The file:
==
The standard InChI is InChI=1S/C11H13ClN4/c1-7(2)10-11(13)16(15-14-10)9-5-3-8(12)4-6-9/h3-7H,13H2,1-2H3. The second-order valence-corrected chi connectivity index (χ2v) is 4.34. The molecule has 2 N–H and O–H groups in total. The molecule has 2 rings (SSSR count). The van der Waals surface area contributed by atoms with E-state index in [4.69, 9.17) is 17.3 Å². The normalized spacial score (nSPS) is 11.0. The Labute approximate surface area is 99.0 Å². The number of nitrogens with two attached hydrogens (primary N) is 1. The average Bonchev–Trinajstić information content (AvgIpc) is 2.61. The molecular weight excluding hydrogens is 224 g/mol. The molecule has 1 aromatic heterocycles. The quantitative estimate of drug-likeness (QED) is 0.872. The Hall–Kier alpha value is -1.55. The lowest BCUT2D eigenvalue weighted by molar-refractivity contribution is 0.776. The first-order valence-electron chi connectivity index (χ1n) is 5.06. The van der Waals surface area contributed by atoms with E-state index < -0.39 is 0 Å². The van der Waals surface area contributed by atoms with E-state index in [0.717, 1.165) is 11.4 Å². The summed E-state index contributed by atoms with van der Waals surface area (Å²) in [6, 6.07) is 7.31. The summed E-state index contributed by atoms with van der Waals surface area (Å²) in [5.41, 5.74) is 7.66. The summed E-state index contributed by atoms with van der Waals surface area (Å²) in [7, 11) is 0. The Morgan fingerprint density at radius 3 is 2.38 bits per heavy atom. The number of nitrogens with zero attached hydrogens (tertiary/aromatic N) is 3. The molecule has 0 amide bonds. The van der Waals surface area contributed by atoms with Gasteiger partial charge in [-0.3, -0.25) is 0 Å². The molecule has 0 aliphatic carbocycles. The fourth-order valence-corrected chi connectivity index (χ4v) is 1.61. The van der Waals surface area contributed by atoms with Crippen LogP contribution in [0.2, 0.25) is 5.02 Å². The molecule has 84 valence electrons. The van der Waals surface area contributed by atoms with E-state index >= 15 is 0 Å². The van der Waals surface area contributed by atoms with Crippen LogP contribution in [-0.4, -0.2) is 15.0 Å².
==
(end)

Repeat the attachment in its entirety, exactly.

The standard InChI is InChI=1S/C11H13ClN4/c1-7(2)10-11(13)16(15-14-10)9-5-3-8(12)4-6-9/h3-7H,13H2,1-2H3. The second-order valence-corrected chi connectivity index (χ2v) is 4.34. The molecule has 2 N–H and O–H groups in total. The molecule has 2 rings (SSSR count). The van der Waals surface area contributed by atoms with E-state index in [4.69, 9.17) is 17.3 Å². The normalized spacial score (nSPS) is 11.0. The Labute approximate surface area is 99.0 Å². The number of nitrogens with two attached hydrogens (primary N) is 1. The average Bonchev–Trinajstić information content (AvgIpc) is 2.61. The molecular weight excluding hydrogens is 224 g/mol. The molecule has 1 aromatic heterocycles. The quantitative estimate of drug-likeness (QED) is 0.872. The Hall–Kier alpha value is -1.55. The lowest BCUT2D eigenvalue weighted by molar-refractivity contribution is 0.776. The first-order valence-electron chi connectivity index (χ1n) is 5.06. The van der Waals surface area contributed by atoms with E-state index < -0.39 is 0 Å². The van der Waals surface area contributed by atoms with E-state index in [0.717, 1.165) is 11.4 Å². The summed E-state index contributed by atoms with van der Waals surface area (Å²) in [6, 6.07) is 7.31. The summed E-state index contributed by atoms with van der Waals surface area (Å²) in [5.41, 5.74) is 7.66. The summed E-state index contributed by atoms with van der Waals surface area (Å²) in [7, 11) is 0. The Morgan fingerprint density at radius 3 is 2.38 bits per heavy atom. The number of nitrogens with zero attached hydrogens (tertiary/aromatic N) is 3. The molecule has 0 amide bonds. The van der Waals surface area contributed by atoms with Gasteiger partial charge in [-0.3, -0.25) is 0 Å². The molecule has 0 aliphatic carbocycles. The fourth-order valence-corrected chi connectivity index (χ4v) is 1.61. The van der Waals surface area contributed by atoms with Crippen LogP contribution in [0.2, 0.25) is 5.02 Å². The molecule has 84 valence electrons. The van der Waals surface area contributed by atoms with E-state index >= 15 is 0 Å². The van der Waals surface area contributed by atoms with Crippen LogP contribution in [-0.4, -0.2) is 15.0 Å².